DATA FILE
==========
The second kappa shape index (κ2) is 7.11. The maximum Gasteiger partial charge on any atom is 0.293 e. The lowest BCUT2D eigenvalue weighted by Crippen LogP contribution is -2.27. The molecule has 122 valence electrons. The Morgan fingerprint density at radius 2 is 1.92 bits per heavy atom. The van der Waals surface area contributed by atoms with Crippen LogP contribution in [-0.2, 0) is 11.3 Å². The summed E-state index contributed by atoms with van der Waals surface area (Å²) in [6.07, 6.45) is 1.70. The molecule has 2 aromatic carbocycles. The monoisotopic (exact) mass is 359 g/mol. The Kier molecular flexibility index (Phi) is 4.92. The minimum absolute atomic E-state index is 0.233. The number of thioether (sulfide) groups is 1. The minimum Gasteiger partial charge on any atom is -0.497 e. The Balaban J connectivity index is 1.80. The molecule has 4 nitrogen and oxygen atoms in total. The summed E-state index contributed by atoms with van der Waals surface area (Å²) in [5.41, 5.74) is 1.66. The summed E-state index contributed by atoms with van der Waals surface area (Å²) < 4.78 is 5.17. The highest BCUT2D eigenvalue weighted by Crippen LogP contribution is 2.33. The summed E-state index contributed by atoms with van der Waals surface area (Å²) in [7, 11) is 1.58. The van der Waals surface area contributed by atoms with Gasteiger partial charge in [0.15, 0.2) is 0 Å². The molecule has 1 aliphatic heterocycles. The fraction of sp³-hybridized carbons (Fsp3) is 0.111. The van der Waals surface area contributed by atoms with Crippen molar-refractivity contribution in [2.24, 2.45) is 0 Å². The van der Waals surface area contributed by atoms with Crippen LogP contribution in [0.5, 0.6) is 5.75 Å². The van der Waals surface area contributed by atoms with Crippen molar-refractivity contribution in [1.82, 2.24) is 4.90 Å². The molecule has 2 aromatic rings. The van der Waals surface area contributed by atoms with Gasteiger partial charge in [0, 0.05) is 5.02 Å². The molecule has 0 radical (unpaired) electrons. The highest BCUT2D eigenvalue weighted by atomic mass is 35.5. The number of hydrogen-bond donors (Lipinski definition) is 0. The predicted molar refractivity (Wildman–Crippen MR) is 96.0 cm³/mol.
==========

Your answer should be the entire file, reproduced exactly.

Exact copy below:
The second kappa shape index (κ2) is 7.11. The maximum Gasteiger partial charge on any atom is 0.293 e. The lowest BCUT2D eigenvalue weighted by Crippen LogP contribution is -2.27. The molecule has 122 valence electrons. The Morgan fingerprint density at radius 2 is 1.92 bits per heavy atom. The van der Waals surface area contributed by atoms with Crippen LogP contribution in [-0.2, 0) is 11.3 Å². The summed E-state index contributed by atoms with van der Waals surface area (Å²) in [6.07, 6.45) is 1.70. The molecule has 2 aromatic carbocycles. The monoisotopic (exact) mass is 359 g/mol. The Kier molecular flexibility index (Phi) is 4.92. The minimum absolute atomic E-state index is 0.233. The number of thioether (sulfide) groups is 1. The minimum Gasteiger partial charge on any atom is -0.497 e. The Balaban J connectivity index is 1.80. The molecule has 4 nitrogen and oxygen atoms in total. The summed E-state index contributed by atoms with van der Waals surface area (Å²) in [5.41, 5.74) is 1.66. The summed E-state index contributed by atoms with van der Waals surface area (Å²) < 4.78 is 5.17. The highest BCUT2D eigenvalue weighted by Crippen LogP contribution is 2.33. The summed E-state index contributed by atoms with van der Waals surface area (Å²) in [7, 11) is 1.58. The van der Waals surface area contributed by atoms with Gasteiger partial charge in [0.15, 0.2) is 0 Å². The molecule has 1 aliphatic heterocycles. The fraction of sp³-hybridized carbons (Fsp3) is 0.111. The van der Waals surface area contributed by atoms with Crippen molar-refractivity contribution in [2.24, 2.45) is 0 Å². The van der Waals surface area contributed by atoms with Crippen LogP contribution in [0.5, 0.6) is 5.75 Å². The van der Waals surface area contributed by atoms with Crippen molar-refractivity contribution in [1.82, 2.24) is 4.90 Å². The molecule has 2 aromatic rings. The van der Waals surface area contributed by atoms with Gasteiger partial charge in [0, 0.05) is 5.02 Å². The molecule has 0 radical (unpaired) electrons. The highest BCUT2D eigenvalue weighted by atomic mass is 35.5. The number of hydrogen-bond donors (Lipinski definition) is 0. The predicted molar refractivity (Wildman–Crippen MR) is 96.0 cm³/mol.